Mossimo Chossico writes:Guyana:
the Exxon deal will bring in $300 million in 2020, or about a third of the country's entire tax revenue, and surge to $5 billion by 2025.[...]"We don't have a culture of democracy," he says over a meal in one of Georgetown's many Indian curry houses. "The constitution is weak and open to abuse. Problems are swept under the carpet. It's frightening. All the elements of a resource curse are there."
Would you like to talk about:
1. Mission creep of fact-checking sites, and how they have an axe to grind and are biased against lefty ideas? It's particularly infuriating when someone pretends their agenda is actually a fact, and they're just the calm messenger reporting the news, and why are you getting so worked up about reality?
or would you prefer to talk about:
2. minor variations in gravity around the earth due to the varied densities of rocks found under a given spot?
When Missed Connections turns into Made Connection, for better or for worse.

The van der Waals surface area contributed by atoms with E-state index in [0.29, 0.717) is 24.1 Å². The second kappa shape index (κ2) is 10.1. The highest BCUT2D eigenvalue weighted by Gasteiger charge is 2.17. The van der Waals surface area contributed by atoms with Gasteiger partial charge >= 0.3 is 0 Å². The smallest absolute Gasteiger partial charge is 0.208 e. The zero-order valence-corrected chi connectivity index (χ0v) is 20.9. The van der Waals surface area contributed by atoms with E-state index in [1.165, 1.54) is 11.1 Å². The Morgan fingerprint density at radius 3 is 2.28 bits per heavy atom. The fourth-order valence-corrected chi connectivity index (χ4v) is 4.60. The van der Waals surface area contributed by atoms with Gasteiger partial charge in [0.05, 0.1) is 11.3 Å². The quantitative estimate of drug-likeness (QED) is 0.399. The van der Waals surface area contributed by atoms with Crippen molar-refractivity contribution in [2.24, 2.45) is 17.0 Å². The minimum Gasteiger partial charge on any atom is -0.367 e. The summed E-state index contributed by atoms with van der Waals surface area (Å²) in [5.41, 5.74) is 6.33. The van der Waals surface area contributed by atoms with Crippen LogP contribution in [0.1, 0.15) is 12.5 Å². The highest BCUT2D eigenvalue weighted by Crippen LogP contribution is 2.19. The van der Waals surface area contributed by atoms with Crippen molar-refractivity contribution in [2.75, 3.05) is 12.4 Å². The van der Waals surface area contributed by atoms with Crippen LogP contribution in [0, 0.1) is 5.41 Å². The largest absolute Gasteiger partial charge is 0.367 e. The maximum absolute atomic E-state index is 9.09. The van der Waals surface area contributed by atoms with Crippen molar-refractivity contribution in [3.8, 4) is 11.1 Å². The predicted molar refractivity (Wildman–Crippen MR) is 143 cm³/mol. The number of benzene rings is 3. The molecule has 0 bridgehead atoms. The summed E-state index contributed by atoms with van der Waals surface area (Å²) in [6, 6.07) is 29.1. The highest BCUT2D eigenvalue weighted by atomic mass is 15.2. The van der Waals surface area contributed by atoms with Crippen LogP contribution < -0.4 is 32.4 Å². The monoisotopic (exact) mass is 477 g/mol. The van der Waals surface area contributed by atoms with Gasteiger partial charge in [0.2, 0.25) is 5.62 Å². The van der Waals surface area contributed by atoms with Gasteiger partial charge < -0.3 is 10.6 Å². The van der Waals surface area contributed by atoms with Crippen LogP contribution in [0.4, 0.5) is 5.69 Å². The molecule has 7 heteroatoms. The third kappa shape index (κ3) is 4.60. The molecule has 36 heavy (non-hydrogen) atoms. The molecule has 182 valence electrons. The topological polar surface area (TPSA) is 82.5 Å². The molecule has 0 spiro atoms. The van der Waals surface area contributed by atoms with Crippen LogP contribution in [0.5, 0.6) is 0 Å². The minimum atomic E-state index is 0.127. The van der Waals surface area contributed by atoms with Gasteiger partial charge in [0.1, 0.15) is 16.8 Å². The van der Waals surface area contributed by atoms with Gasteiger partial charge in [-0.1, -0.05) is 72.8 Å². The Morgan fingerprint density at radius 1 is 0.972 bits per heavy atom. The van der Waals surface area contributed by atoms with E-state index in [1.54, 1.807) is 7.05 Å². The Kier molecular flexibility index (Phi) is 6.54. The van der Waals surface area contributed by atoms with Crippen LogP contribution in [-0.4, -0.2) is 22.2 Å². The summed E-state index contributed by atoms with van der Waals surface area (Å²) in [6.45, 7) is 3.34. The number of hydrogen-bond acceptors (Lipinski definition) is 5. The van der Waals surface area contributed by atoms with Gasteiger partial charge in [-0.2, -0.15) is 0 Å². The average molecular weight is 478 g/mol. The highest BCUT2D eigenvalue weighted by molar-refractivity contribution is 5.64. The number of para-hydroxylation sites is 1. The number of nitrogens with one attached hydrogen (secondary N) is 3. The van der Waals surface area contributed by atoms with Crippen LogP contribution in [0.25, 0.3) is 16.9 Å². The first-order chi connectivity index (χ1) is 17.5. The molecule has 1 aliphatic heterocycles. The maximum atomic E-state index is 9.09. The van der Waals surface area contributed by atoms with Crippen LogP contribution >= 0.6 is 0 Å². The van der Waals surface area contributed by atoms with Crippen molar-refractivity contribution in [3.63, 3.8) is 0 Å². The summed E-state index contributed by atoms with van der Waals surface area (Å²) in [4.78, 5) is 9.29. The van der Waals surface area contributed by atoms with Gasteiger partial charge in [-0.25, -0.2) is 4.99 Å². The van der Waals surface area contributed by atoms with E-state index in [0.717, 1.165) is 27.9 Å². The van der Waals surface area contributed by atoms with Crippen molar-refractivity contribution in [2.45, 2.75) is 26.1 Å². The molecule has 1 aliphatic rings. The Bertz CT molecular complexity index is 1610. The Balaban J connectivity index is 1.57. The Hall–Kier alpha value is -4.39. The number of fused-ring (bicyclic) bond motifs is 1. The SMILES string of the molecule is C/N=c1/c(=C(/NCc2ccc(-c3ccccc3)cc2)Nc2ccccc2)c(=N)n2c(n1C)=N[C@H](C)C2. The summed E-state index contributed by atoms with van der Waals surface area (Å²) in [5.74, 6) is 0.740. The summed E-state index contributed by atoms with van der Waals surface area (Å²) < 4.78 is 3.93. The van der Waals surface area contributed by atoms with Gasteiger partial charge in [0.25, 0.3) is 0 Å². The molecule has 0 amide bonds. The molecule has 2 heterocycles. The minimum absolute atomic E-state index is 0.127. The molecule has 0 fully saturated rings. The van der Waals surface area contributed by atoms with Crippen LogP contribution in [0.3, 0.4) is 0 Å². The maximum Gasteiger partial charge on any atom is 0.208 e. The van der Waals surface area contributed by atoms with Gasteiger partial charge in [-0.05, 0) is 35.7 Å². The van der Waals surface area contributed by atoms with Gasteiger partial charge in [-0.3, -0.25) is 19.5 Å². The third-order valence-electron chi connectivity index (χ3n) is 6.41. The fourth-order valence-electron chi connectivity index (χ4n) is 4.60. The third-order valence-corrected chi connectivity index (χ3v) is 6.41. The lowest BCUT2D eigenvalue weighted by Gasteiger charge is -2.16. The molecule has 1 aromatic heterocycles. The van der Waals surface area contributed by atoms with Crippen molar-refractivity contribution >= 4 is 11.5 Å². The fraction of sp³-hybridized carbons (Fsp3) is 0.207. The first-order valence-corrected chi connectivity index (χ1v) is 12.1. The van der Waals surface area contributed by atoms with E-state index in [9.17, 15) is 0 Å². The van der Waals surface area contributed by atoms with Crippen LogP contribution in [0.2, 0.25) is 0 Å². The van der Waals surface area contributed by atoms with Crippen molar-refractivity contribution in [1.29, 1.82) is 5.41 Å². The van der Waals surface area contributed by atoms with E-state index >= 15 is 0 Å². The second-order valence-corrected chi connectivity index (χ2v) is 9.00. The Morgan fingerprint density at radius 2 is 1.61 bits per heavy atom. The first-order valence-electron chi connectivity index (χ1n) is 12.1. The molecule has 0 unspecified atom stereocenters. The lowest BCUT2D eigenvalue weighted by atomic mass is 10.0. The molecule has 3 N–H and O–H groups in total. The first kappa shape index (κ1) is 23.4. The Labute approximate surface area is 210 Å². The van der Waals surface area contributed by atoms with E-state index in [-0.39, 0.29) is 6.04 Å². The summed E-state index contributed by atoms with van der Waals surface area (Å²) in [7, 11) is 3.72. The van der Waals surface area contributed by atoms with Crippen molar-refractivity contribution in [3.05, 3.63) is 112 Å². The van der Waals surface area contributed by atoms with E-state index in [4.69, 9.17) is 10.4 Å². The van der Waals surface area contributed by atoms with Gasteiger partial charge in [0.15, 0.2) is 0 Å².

I had absolutely no idea who the person was, despite the fact that the post said that we 'had a vibe.' Since I was still in my 'year of yes,' I replied and met him for a date. It turned out he was decades older than me, really wanted to talk about the LSAT, and was the intern who (famously?) sued Black Swan for not paying its interns. I ran the fuck away very quickly and then later looked him up and discovered he had become a corporate lawyer.
(It reads like she disapproves of his Black Swan lawsuit. I am not endorsing that, of course. Unless it is more complicated than "pay your interns" in which case I have no idea.)
Most of them are very mundane, but whatever, I found it fun.
The 100 worst ideas of technology-for-education of the decade. It's long (unsurprisingly, there's a 100 of them) but you can skim. It's depressing how many of these I'm familiar with.
Via one of you at the other place
Via Mossy, some weird media company run by Russians, operating out of Cyprus:
TheSoul's numbers are undeniably impressive. Its largest channels have millions of subscribers and billions of views, according to information publicly available on the YouTube channels themselves. As of Dec. 16, 2019, 5-Minute Crafts had more than 62.8 million subscribers, and a total of 16,648,886,677 views; Bright Side had more than 32.3 million subscribers and 6,286,157,368 views.